Women need a PhD to earn as much as men with a BA

Well these are some pretty stark stats. Kay Steiger points out these findings from the latest report by Georgetown University’s Center on Education and the Workforce, “The College Payoff: Education, Opportunity, Lifetime Earnings:

Chart showing male and female earnings by educational attainment

Click image to enlarge.

Just look at the red text to see what an extreme gap we’re talking about:

Women have to have a PhD to make as much as men with a BA

and

Men with some college but no degree earn about the same as women with a Bachelor’s degree

We know there’s still a wage gap, with women as a whole earning 77 cents for every dollar men earn, and women of color earning even less. What this chart points out is how much time and money women have to invest in education to up their earnings. And they still get less out of the deal than men – the wage gap persists no matter the degree.

This data is a good rebuttal to the occasional media angst over the notion that women are outperforming men in school. Though the accuracy of that claim is questionable anyway, this new report makes one thing clear: women need to climb higher up the ladder of degrees if they want earnings that are competitive with men.

The report also rebuts the tired argument that the wage gap is all because women work less, since they’ve got those frivolous distractions of having babies and raising kids:

Women earn less at all degree levels, even when they work as much as men. On average, women who work full-time, full-year earn 25 percent less than men, even at similar education levels.

The report also covers the racial wage gap, another stark example of inequality persisting regardless of educational level:

Chart showing earnings by race and educational attainment

Click image to enlarge.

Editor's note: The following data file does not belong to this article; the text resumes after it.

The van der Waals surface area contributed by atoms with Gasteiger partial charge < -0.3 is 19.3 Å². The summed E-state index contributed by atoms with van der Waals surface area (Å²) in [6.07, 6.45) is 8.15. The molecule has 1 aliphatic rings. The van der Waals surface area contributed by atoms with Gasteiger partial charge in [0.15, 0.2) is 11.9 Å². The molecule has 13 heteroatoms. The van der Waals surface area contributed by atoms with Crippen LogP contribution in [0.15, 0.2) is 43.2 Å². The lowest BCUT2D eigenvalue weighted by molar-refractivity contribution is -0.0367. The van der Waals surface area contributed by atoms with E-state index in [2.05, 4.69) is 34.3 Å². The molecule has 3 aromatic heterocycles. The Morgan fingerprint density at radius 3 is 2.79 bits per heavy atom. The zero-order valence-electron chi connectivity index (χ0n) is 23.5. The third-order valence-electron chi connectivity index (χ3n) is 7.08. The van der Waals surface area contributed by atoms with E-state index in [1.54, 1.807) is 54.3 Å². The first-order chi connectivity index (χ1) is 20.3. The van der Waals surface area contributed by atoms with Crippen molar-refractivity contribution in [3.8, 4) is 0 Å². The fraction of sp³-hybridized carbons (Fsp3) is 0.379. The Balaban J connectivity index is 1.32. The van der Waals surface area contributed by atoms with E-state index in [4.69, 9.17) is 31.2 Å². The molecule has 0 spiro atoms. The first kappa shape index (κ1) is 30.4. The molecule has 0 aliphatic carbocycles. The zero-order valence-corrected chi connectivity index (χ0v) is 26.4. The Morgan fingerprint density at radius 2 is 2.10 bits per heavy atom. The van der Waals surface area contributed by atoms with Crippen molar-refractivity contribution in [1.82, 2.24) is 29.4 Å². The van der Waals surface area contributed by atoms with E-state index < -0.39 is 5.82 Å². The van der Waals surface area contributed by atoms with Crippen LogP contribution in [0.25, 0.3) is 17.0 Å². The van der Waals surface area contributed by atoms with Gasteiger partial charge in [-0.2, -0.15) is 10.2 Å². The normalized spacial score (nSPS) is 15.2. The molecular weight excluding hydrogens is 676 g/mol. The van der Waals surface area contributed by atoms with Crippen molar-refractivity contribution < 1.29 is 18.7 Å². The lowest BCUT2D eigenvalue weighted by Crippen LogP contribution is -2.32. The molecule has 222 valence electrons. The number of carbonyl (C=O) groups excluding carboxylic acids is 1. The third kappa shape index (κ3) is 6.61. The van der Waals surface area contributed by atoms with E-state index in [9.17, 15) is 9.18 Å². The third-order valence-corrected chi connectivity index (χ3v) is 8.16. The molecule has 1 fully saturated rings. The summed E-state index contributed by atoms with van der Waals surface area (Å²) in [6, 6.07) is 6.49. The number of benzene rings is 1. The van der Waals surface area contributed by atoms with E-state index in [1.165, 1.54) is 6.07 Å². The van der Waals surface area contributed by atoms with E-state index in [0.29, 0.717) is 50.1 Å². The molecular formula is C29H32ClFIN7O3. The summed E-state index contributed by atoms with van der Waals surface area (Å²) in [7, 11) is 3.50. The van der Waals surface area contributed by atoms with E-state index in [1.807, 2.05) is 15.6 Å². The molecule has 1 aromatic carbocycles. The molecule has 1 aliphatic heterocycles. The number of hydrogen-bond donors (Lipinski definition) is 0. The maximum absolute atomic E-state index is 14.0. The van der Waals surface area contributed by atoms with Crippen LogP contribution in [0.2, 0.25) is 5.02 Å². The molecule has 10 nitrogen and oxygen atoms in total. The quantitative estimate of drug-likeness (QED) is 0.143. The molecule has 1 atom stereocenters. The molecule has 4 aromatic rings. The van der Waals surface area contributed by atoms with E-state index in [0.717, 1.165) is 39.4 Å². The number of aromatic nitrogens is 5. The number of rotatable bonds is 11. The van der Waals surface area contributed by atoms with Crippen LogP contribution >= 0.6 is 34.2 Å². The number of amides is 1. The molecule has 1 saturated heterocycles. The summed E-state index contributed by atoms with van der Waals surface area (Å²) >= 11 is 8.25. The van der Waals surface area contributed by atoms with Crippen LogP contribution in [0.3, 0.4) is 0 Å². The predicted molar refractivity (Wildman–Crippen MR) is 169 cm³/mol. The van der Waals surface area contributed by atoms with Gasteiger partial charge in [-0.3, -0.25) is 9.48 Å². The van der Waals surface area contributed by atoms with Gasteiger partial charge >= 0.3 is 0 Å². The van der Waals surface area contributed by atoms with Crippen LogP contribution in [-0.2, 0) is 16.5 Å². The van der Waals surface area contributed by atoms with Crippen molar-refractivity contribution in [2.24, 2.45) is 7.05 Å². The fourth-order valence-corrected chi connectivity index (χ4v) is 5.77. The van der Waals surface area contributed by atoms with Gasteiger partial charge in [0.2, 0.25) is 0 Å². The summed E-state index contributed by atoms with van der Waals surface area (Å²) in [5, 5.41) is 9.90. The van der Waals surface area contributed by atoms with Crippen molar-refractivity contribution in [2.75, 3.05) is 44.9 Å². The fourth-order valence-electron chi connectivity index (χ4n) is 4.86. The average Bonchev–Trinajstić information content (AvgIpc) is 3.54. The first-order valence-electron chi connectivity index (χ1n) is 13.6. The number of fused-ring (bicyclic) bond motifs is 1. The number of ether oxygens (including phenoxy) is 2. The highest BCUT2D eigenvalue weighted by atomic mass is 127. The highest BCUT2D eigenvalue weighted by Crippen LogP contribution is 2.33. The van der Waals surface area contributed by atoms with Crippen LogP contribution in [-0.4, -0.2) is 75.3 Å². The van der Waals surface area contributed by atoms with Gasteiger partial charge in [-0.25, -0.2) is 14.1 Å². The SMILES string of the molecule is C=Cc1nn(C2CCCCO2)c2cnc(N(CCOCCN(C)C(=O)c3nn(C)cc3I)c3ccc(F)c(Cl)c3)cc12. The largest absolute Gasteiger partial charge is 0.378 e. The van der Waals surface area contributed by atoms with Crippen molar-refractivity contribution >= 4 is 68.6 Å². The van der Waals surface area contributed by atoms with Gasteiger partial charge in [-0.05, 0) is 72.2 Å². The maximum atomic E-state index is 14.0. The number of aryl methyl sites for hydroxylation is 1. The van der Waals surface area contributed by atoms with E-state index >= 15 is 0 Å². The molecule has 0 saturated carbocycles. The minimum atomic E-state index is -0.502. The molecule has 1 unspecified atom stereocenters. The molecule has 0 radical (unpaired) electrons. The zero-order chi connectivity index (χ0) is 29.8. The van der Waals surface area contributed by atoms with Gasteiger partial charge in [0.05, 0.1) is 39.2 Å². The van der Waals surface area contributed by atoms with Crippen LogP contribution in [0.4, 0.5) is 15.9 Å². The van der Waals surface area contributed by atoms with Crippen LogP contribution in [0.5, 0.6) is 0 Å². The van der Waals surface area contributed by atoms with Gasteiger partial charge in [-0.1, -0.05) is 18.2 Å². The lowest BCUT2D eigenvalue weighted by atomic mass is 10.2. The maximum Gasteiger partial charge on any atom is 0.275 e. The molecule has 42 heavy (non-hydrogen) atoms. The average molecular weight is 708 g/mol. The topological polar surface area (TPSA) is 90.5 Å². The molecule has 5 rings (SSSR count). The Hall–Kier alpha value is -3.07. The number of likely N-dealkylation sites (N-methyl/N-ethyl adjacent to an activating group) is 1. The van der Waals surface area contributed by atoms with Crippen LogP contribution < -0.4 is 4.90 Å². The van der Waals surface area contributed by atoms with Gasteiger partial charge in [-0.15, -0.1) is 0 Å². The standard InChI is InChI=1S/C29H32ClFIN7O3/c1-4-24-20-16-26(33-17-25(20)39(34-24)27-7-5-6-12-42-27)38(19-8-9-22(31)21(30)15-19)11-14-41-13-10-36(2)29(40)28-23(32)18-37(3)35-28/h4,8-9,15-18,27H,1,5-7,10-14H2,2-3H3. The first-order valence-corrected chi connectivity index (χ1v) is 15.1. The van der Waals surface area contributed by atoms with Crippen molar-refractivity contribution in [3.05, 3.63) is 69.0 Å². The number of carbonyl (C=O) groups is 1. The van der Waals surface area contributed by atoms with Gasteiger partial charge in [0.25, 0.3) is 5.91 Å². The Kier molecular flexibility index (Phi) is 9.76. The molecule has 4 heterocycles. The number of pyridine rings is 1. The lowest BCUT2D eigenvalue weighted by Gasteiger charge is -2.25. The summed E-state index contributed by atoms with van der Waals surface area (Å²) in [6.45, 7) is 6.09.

Boston, MA

Jos Truitt is Executive Director of Development at Feministing. She joined the team in July 2009, became an Editor in August 2011, and Executive Director in September 2013. She writes about a range of topics including transgender issues, abortion access, and media representation. Jos first got involved with organizing when she led a walk out against the Iraq war at her high school, the Boston Arts Academy. She was introduced to the reproductive justice movement while at Hampshire College, where she organized the Civil Liberties and Public Policy Program’s annual reproductive justice conference. She has worked on the National Abortion Federation’s hotline, was a Field Organizer at Choice USA, and has volunteered as a Pro-Choice Clinic Escort. Jos has written for publications including The Guardian, Bilerico, RH Reality Check, Metro Weekly, and the Columbia Journalism Review. She has spoken and trained at numerous national conferences and college campuses about trans issues, reproductive justice, blogging, feminism, and grassroots organizing. Jos completed her MFA in Printmaking at the San Francisco Art Institute in Spring 2013. In her "spare time" she likes to bake and work on projects about mermaids.

Jos Truitt is an Executive Director of Feministing in charge of Development.

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  • http://feministing.com/members/mathiastolerain/ Matt

    The data presented in this blog post seems sound and useful enough. Especially at the macroscopic level, it is interesting to see that across all levels of education, the problem of the wage gap tends to persist.

    I am concerned that the title of this post may be a little misleading however. While the statement that “women need a PhD to earn as much as a man with a BA” appears to be true on average, by lumping all academic paths together one runs the risk of comparing apples to oranges. Is it really fair to compare a BA in Engineering to a PhD in English Lit, or a BA in Statistics to a PhD in Political Science?

    I would argue that the true value of this particular data set (at the collegiate level) is to outline the “cost” of social pressures that might nudge women away from undergraduate work (and apparently future earnings) in something such as Math, Engineering, or Physics.

    • davenj